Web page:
When Transracial Adoption Fails –
Paul Girard Egbers-Kane writes about his experience of being adopted transracially.
I won’t sugar-coat it, most transracial adoptees claim their adoption was the best thing that happened to them; they were well loved and cared for and they have no interest in finding their birth family. Then there are TRAs like me for whom TRA was a case of out of the frying pan into the fire ie, the adoption was a catastrophic failure and finding our birth families was the only good outcome.
When you wake up one day and find yourself at the mercy of Born Again Christians, you know you hit rock bottom, in the same way many homeless and destitutes have found themselves in a church-run hostel being controlled and told what to do, and orphans in war-ravaged countries find themselves at the mercy of charity workers who end up abusing them. This is not to sound ungrateful or bite the hand that feeds me: obviously there were some benefits to being transracially adopted but sadly the high price some of us pay in terms of the devastating lasting damage to our confidence and mental health far outweighs the benefits and pros. Let me clarify something from the get-go: any family could have adopted us; we could have had a completely different upbringing with a different name in another part of the country; so we adoptees do not owe anyone anything. We were not lucky and we do not have a debt of gratitude to our adoptive families, in fact they were lucky to have us and we would have grown up somewhere with someone anyway. I am not saying that were I White my adoption would have gone without a glitch and we would not have had half the issues, but it did not help that I ended up at the mercy of an abusive religious narcissistic mother and a narcissistic enabling family that ended up becoming an actual religious cult. Anyone who has seen Carrie or The People Under the Stairs can relate.
From my experience there are three primary reasons why my adoption was a catastrophic failure and it completely broke down when I was 15 and I was taken into care. 1) not being TRA per se but the fact that we moved out to an exclusively White village where we stood out like a sore thumb and we were sitting targets for the far right racists and we ended up literally under siege; 2) my adopted family are evangelical pentecostalists which made us even weirder and more marginalised plus the religious abuse behind closed doors, cutting us off from the wicked world, and setting us up to fail in the real world; 3) having a malignant narcissistic adoptive mother who held the whole family hostage to her narcissistic abuse, control, gaslighting, the end result being we all fled to the four corners of the earth and the whole family is split up now and mummy is driving daddy into an early grave but we are powerless to stop her. So it’s the isolation, the religious mania and the toxic narcissistic family which is why my adoption irretrievably broke down and why I keep banging on about keeping Mixed Race and TRA kids in racially mixed communities, where they will not be sitting targets for racist abuse or lambs led to the slaughter as in our case.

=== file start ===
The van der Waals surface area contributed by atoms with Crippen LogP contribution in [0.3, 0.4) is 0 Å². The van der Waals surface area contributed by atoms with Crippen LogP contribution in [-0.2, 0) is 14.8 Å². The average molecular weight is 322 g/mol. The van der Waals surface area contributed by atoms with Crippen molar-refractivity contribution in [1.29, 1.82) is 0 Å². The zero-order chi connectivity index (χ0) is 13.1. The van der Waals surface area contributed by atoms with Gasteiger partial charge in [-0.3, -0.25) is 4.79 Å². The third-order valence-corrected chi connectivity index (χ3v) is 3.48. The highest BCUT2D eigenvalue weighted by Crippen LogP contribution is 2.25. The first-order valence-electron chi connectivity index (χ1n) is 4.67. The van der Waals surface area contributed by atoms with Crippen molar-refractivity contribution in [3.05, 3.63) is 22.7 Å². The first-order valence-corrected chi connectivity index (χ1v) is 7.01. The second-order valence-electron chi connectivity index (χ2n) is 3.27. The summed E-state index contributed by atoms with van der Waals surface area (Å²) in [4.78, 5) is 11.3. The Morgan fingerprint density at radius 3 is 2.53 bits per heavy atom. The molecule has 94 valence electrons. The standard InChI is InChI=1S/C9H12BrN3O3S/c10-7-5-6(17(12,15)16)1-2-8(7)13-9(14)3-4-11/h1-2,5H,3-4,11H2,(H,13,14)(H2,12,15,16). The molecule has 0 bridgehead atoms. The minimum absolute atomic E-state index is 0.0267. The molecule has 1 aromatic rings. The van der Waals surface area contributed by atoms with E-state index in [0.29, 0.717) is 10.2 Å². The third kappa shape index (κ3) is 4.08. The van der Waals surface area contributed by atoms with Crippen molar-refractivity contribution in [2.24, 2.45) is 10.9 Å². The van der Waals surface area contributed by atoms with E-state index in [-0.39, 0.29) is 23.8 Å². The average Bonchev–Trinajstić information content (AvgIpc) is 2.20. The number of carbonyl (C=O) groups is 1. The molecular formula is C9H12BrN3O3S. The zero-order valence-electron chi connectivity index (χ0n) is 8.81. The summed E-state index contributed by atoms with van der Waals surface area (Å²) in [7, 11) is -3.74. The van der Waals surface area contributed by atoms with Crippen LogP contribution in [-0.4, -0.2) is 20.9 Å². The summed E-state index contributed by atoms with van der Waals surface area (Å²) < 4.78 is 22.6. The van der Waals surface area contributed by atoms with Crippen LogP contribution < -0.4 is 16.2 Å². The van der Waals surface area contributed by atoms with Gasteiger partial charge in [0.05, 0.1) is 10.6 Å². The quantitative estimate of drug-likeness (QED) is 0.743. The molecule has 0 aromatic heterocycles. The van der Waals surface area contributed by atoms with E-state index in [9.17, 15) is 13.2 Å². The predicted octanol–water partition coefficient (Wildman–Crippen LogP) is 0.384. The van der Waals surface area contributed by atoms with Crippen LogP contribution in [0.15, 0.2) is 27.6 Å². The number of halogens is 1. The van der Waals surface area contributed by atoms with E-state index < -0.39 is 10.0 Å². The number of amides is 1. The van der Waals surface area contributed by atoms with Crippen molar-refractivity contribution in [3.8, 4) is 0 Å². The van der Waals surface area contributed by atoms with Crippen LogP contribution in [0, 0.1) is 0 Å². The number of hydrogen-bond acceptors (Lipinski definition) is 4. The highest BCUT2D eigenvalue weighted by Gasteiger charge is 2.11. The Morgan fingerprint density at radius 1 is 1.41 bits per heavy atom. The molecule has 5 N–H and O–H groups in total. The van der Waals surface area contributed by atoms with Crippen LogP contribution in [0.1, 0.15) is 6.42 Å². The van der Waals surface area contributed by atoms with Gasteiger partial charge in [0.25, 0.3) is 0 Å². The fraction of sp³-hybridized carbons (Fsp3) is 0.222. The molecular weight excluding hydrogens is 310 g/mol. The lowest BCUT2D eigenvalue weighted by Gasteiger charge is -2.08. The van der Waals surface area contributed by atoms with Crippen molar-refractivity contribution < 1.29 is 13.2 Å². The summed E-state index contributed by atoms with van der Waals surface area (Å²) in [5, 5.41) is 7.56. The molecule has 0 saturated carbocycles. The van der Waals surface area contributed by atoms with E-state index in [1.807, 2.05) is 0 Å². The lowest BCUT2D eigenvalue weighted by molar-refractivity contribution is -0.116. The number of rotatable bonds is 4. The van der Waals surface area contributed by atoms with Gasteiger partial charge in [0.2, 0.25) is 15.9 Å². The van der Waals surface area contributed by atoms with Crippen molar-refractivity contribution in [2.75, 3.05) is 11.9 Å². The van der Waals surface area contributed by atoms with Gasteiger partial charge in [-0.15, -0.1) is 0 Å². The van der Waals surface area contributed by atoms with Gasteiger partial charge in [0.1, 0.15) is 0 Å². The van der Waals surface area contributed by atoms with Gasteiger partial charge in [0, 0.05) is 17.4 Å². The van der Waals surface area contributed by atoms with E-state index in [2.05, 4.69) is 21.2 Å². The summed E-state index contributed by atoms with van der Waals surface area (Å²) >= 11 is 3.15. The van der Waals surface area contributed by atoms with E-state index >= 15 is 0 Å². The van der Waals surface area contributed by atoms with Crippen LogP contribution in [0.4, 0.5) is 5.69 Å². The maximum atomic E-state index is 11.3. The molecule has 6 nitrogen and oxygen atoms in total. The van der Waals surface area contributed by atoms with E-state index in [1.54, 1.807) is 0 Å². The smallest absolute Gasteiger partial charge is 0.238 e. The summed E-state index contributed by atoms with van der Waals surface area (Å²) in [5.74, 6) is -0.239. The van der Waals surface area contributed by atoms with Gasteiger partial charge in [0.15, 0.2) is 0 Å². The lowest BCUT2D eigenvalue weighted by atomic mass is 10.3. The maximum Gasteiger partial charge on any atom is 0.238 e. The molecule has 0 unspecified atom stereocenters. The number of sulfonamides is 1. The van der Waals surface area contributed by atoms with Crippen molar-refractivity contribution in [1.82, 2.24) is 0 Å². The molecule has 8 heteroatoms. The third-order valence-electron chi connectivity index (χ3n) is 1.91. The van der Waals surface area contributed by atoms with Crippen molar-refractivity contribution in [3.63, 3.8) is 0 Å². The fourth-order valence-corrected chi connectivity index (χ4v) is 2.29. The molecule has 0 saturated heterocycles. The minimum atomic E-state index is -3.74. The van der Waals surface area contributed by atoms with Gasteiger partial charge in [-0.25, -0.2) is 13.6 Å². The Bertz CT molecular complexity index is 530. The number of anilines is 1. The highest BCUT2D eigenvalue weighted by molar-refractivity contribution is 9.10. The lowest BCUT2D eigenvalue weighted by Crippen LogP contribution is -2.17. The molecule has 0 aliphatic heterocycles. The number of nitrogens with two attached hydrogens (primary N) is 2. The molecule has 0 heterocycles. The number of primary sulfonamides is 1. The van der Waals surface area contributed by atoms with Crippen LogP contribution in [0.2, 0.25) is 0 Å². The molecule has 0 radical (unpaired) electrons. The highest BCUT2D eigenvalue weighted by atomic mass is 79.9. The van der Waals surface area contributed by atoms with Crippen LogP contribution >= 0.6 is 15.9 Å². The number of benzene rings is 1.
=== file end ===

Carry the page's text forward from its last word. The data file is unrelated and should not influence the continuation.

When my adoptive parents moved us into a £2million house in a Hertfordshire hamlet, they were only concerned with their upward mobility; being upper middle class and having a big family in a huge house with 4 cars, au pairs, swimming pool, piano lessons, a caravan and a boat. They were not interested in meeting the cultural and spiritual needs of the child[ren], they were only interested in their religious agenda and what a shining example of a Christian rainbow family we were and colour doesn’t matter. The harsh reality however was that colour mattered very much to the extent none of the White kids or neighbours wanted to associate with us and we were ostracised and subjected to racist gangstalking driven I have to say mostly by working class Whites whose racist name calling emanated directly from the Vicarage Road football terraces, which is why I have an issue with working class racism because it stems directly from socioeconomic jealousy.
The adoption papers specified the adopters should be able to meet the cultural religious and ethnic needs of the child and my TRA family failed on all three requirements because we never talked about race, Black history, Caribbean culture, how to combat racism and bar one ‘minstrel’ type character in church I never met any Black people until I was 25. We had no frame of reference for identifying with other people of colour and building a sense of pride in being Black / Mixed Race, and that we truly have a stake in society and a place in the world. We only learned about what it means to be a person of colour through the racist gaslighting and gangstalking which went on for 13 years in the class room, in the playground and outside school. Needless to say 13 years of sinister and blatant racist abuse at school coupled with 15 years religious narcissistic abuse behind closed doors took its toll on my mental health and I am spending the rest of my life in recovery from the resultant Complex PTSD, depression, paranoia etc.
As far as the future of TRA I feel on the whole it is a good thing because there are many success stories and there are so many BAME (especially Mixed Race) children waiting for a decent placement, and I’m pretty sure the success stories outweigh the grand fails. It boils down to the assessment process which is probably more stringent and thorough re meeting the child’s ethnic cultural and spiritual needs than it was 50 years ago, in spite of my adoptive parents indignation at the level of scrutiny but then a narcissist’s greatest fear is exposure.
Extract from “When Transracial Adoption Fails” by Paul Girard Egbers-Kane Publ 2022. Download full article below:
*Transracial Adoption: What’s The Problem? – People in Harmony (pih.org.uk) by Marie Macey Published 1998, updated 2006